Finally, and pardon me for being really long-winded here but I’ve had a while to digest what happened and I want to say my piece, I’m concerned for any future research project I might do. If I choose to go forward with my second project, I now may be faced with the prospect of cleaning up Tariq’s sloppy “journalism” and addressing several legitimate privacy concerns. Indeed, if the attitude of our ummah is that they are no longer comfortable with what they consider to be prying eyes, I may have to terminate all future research because, in anthropology, we absolutely must have the consent of everyone involved in participant observation. It ultimately doesn’t matter if it’s inconvenient for me and my plans.

      I ask Tariq to please consider doing some research before he decides haphazardly to try and break ANY barrier during his journeys, especially if he wants to break the “gender barrier” again. Dare I suggest that he even consider taking a sister or two with him next year? After all, I wouldn’t even try to “hang out with the men” for an anthropology project because, right or wrong, that goes against the culture of our masjid.

      If you read all of this, Jazak Allahu Khair for sticking with me. :)

      • >>completing a much larger community center and this problem will soon not exist.

        I’ve been Muslim for over 20 years and in many cities, and that problem *always exists*. Its like building new freeway lanes: the more you expand it, the more the users expand into it :-)

    • Sakinah

      You wrote and published an article to the public and you want people to contact you before putting together an article …..once something is in the public domain it is open to being critiqued.

  5. Response to muslimerican rant against 30Mosques visit to Little Rock
    http://aishahsjourney.blogspot.com/2011/08/response-to-muslimerican-rant-against.html
    Aug. 24, 2001 by Aishah Schwartz

  6. Bismi ALLAH.
    Al Hamdulilah for the Muslimah who is constantly striving to educate herself and take a stand on ignorance which is not only a human habit but definitely in many case a cultural one! Al Hamdulilah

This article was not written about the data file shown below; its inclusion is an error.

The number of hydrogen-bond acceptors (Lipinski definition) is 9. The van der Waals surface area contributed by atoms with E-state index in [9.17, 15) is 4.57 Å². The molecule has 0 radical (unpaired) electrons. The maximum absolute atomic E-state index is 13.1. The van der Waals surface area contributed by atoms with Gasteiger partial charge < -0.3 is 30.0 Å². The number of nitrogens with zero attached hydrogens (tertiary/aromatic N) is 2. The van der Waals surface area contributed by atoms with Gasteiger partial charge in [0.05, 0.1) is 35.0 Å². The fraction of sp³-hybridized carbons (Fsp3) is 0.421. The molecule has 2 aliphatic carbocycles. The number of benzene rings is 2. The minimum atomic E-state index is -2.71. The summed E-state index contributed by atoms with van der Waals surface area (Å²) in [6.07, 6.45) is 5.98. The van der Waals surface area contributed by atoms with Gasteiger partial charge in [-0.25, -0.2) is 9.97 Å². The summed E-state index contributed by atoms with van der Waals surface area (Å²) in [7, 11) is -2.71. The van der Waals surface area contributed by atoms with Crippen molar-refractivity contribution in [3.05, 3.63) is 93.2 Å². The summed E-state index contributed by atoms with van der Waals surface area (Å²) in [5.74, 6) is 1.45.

7. Amina Wadud

    It would ALMOST be funny: except the same things functions with these writers of the 30 blog and that is–women have no agency. For even if the president ignores the women’s wishes and gives permission to the bloggers, at least they should have ASKED them and then respected their answer rather than assert their privilege (again). Privileged to have the quieter more spacious part in the men’s section but also privileged to enter the women, smaller and noisier section–if their curiosity warrants it.

    And imagine, right here in America women are fighting for equal access to mosque space: quieter and larger. Because, well quite frankly, if it is “convenient” for men and male bloggers to also grant themselves full access to these women’s spaces, WHY SHOULD THE WOMEN have any objections to it?! Dr. Amina Wadud

    • Jocelyn Roberts

      The masjid president stated the day after this whole drama occurred that he never approved them going over to the women’s side. He announced that he only approved them to work in the masjid in general.

      Allahu alem what really went down. Regardless, signed consents for photography are pretty much required for this type of work, regardless of who approved what.